Stormfront and Patriot declare their love.
Starlight blackmails a Vought worker who finally gets him evidence on Compound V. When he has it, he sends it to the TV networks and manages to blow the whistle on the artificial nature of superheroes, shocking many of them. in a negative way. Not in Patriota, that he is spending quality time with his son, whom he takes to the extreme to try to bring out his powers. For her part, Stormfront takes the initiative to take down an immigrant superhero who is related to the group led by Butcher. He kills him, but along the way with hundreds of civilians. Despite that, they manage to sell the idea that Stormfront has saved the citizens. Patriot, increasingly jealous, fires A-train, is about to finish Starlight and then Stormfront, but they finally start a relationship.
In turn, the group of rebels is now divided. Hughie and Starlight discover that a mysterious missing hero named Liberty is actually Stormfront. It doesn’t seem like the years go by for her. Butcher instead tries to rescue Becca, but Becca doesn’t want to abandon her child. Also, the team enters a building where they experiment with the powers of the superheroes and in a scuffle, they end up freeing them all. The CIA has Vought cornered, but when he goes to start the trial against the megacorporation, the heads of those present begin to burst. With the hope of legal action over, the group meets again to act against Patriota, who has already taken her son and his family. A-tren, who had been fired, shows up with documents showing that Vought developed the compound in Nazi Germany and that Stormfront was his first customer. Images of her with Hitler turn public opinion against the superhero, while the renegades hatch a plan to rescue Becca’s son. Starlight and Queen Maeve, who had been attacked by Patriot for being a lesbian, placate Stormfront’s anger and get the little boy to go to his mother, but Stormfront gets in their way again and the little boy burns her with his powers, but also his mother, whom he kills by accident. Butcher leaves with the boy and Patriot is unwilling to let them escape, but Queen Maeve tells him that if she doesn’t leave them alone she will release the video of them letting a plane full of passengers crash. So everyone goes their own way. What happens in the third season is still a mystery that will be solved on Friday.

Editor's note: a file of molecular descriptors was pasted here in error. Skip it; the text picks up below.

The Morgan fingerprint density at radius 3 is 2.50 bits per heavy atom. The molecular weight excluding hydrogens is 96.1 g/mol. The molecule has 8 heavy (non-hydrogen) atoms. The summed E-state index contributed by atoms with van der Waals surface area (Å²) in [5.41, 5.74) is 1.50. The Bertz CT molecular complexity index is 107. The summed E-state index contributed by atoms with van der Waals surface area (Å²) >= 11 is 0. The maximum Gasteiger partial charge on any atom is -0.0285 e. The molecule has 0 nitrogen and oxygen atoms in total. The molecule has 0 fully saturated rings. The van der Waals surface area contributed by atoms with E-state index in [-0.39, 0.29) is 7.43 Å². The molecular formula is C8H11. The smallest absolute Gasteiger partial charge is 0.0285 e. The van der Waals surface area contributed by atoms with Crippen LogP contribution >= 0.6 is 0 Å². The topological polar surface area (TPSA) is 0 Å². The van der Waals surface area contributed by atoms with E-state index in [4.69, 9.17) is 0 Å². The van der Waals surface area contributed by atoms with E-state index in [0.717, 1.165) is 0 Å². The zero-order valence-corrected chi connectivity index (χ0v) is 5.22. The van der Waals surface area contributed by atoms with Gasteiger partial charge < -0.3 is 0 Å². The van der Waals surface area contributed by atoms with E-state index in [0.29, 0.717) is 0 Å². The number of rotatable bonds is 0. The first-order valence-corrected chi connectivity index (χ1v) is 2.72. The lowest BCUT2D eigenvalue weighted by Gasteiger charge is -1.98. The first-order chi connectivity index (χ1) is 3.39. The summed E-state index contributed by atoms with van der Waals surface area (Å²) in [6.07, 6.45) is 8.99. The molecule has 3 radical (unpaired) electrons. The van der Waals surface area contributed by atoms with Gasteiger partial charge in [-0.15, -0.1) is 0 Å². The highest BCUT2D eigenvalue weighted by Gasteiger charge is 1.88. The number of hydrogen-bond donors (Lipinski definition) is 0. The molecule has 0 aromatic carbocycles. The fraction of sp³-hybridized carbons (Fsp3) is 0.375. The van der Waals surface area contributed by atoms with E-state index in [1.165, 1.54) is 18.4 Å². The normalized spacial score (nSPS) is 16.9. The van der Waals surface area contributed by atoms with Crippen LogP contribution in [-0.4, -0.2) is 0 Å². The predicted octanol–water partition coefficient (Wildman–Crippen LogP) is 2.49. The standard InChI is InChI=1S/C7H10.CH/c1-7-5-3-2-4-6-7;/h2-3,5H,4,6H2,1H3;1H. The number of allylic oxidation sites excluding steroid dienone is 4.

The third season of ‘The Boys’ begins June 3 on Prime Video.